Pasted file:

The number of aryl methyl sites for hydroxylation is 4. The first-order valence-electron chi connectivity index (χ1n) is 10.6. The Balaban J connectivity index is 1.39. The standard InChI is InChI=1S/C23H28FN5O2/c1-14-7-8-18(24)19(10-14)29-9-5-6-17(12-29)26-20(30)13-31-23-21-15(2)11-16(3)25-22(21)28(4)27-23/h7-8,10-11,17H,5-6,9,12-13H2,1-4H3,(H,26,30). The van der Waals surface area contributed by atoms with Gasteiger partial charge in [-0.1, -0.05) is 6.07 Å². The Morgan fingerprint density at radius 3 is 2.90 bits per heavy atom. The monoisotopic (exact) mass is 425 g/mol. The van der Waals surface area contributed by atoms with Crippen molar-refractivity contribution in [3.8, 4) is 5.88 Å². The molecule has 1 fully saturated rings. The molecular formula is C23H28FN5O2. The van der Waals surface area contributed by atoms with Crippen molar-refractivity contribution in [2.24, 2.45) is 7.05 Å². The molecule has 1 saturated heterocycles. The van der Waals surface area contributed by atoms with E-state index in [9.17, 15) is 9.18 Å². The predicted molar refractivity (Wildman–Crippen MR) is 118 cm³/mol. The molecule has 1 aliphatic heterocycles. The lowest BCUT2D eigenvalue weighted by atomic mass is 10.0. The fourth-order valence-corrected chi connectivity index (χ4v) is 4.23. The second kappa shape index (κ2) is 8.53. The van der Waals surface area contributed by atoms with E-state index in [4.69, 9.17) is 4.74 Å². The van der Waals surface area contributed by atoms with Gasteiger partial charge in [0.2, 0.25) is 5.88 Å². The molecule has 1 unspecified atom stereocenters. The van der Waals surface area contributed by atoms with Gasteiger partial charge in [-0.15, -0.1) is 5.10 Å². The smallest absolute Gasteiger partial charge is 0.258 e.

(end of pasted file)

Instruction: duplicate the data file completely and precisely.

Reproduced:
The number of aryl methyl sites for hydroxylation is 4. The first-order valence-electron chi connectivity index (χ1n) is 10.6. The Balaban J connectivity index is 1.39. The standard InChI is InChI=1S/C23H28FN5O2/c1-14-7-8-18(24)19(10-14)29-9-5-6-17(12-29)26-20(30)13-31-23-21-15(2)11-16(3)25-22(21)28(4)27-23/h7-8,10-11,17H,5-6,9,12-13H2,1-4H3,(H,26,30). The van der Waals surface area contributed by atoms with Gasteiger partial charge in [-0.1, -0.05) is 6.07 Å². The Morgan fingerprint density at radius 3 is 2.90 bits per heavy atom. The monoisotopic (exact) mass is 425 g/mol. The van der Waals surface area contributed by atoms with Crippen molar-refractivity contribution in [3.8, 4) is 5.88 Å². The molecule has 1 fully saturated rings. The molecular formula is C23H28FN5O2. The van der Waals surface area contributed by atoms with Crippen molar-refractivity contribution in [2.24, 2.45) is 7.05 Å². The molecule has 1 saturated heterocycles. The van der Waals surface area contributed by atoms with E-state index in [9.17, 15) is 9.18 Å². The predicted molar refractivity (Wildman–Crippen MR) is 118 cm³/mol. The molecule has 1 aliphatic heterocycles. The lowest BCUT2D eigenvalue weighted by atomic mass is 10.0. The fourth-order valence-corrected chi connectivity index (χ4v) is 4.23. The second kappa shape index (κ2) is 8.53. The van der Waals surface area contributed by atoms with E-state index in [4.69, 9.17) is 4.74 Å². The van der Waals surface area contributed by atoms with Gasteiger partial charge in [0.2, 0.25) is 5.88 Å². The molecule has 1 unspecified atom stereocenters. The van der Waals surface area contributed by atoms with Gasteiger partial charge in [-0.15, -0.1) is 5.10 Å². The smallest absolute Gasteiger partial charge is 0.258 e.